Foreman also said in relation to clear addresses, SCFD will provide reflective number signs to district residents.

“We make the signs and send them out; Graton does it too,” Foreman said. “I know your decorative ones are nice, but they do not help us find you in smoky and dark conditions.”

A list of 10 low-cost ways to harden your home can be found at

Things to do before you evacuate

Foreman presented two checklists for things that will assist firefighters and also help protect your home. However, she emphasized these checklists should only be utilized if you have enough time once the evacuation has been called.

“If you have time to prep your home before evacuation, do it,” Foreman said. “Get your go bags, put them in the driveway and close the doors, leave hoses and ladders out if you have them. Seal up the attic and crawl space vents. Patrol the property if you have time, don’t wait for the order — if you feel threatened get out. Early on locate your pets and put them in their carrier. Keep your cats inside during Red Flag warnings, a lot of people learned a lot of hard lessons about that. As you prepare to evacuate, take your car keys and put them in pocket. So many people couldn’t find them when in panic mode.”

Home Evacuation Checklist (Inside)

  • Shut all windows and doors, leaving them unlocked.
  • Remove flammable window shades, curtains and close metal shutters.
  • Remove lightweight curtains.
  • Move flammable furniture to the center of the room, away from windows and doors.
  • Shut off gas at the meter and turn off all pilot lights
  • Leave your lights on so firefighters can see your house under smoky conditions.
  • Shut off the air conditioning.

Home Evacuation Checklist (Outside)

  • Gather up flammable items from the exterior of the house and bring them inside (patio furniture, children’s toys, door mats, trash cans, etc.) or place them in your pool.
  • Turn off propane tanks.
  • Move propane tanks.
  • Move propane barbeque appliances away from structures.
  • Connect garden hoses to outside water valves or spigots for use by firefighters. Fill water buckets and place them around the house.
  • Don’t leave sprinklers on or water running; they can affect critical water pressure.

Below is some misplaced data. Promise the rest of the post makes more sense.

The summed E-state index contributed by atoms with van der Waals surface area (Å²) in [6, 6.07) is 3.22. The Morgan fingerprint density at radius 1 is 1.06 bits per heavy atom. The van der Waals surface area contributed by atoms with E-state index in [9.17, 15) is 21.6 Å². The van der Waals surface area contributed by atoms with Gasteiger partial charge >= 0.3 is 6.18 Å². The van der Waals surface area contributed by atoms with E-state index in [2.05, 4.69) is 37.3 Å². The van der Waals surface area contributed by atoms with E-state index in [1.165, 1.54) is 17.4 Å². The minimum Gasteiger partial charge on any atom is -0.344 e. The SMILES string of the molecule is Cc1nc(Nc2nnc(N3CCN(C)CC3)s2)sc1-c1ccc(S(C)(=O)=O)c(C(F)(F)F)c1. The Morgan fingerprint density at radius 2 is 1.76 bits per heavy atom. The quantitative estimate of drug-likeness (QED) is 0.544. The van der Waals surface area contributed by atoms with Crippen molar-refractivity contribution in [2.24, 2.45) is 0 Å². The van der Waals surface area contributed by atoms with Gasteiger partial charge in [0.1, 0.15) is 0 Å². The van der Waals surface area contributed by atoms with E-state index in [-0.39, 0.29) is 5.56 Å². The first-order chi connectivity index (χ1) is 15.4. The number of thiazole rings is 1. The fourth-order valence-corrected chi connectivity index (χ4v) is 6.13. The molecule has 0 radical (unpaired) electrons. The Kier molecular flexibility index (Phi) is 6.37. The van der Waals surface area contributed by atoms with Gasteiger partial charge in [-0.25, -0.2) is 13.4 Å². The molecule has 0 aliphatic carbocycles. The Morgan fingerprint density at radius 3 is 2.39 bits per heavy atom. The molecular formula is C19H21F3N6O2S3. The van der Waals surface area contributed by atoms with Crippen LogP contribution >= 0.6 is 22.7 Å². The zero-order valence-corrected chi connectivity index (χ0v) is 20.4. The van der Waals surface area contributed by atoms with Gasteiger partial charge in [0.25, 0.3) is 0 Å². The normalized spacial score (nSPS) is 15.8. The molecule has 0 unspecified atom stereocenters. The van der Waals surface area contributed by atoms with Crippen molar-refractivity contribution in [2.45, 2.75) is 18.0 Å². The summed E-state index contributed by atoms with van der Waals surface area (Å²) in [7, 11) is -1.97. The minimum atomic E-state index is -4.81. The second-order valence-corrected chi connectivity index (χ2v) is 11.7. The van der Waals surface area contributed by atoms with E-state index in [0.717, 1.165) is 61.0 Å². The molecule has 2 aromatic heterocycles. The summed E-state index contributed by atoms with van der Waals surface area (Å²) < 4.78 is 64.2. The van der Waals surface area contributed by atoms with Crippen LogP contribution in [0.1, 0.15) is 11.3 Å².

• Leave exterior lights on so your home is visible to firefighters in the smoke or darkness of night.

“Doormats? Chuck them over the hill to get them out of the way,” Foreman said. “Do not turn on your sprinklers, you will be robbing your community of valuable firefighting water when you do that. In 2017, many places ran out of water, so please don’t leave them running. I know it sounds crazy to leave doors unlocked, but it gives firefighters the ability to get inside. Trash cans are also a big one, don’t leave them up against the house.”

Go Bag preparations

“If you live in Sonoma County, you should have a Go Bag. Have your essentials because when we panic don’t do things like we should,” Foreman said. “Take this list and put it on your fridge, because you won’t remember when things go crazy. The Go Bag should be for everybody, including kids and pets. And make sure you have a carrier for every pet, in case you are going into a shelter.”

Your Go Bag should include:

  • Three-day supply of non-perishable food and three gallons of water per person.
  • Map marked with at least two evacuation routes.
  • Prescriptions or special medications.
  • Change of clothing.
  • Extra eyeglasses or contact lenses.
  • An extra set of car keys, credit cards, cash or traveler’s checks.
  • First aid kit.
  • Flashlight.
  • Phone chargers.
  • Battery-powered radio and extra batteries.
  • Sanitation supplies.
  • Copies of important documents (birth certificates, insurance papers, passports, etc.)
  • Pet food, medication and water.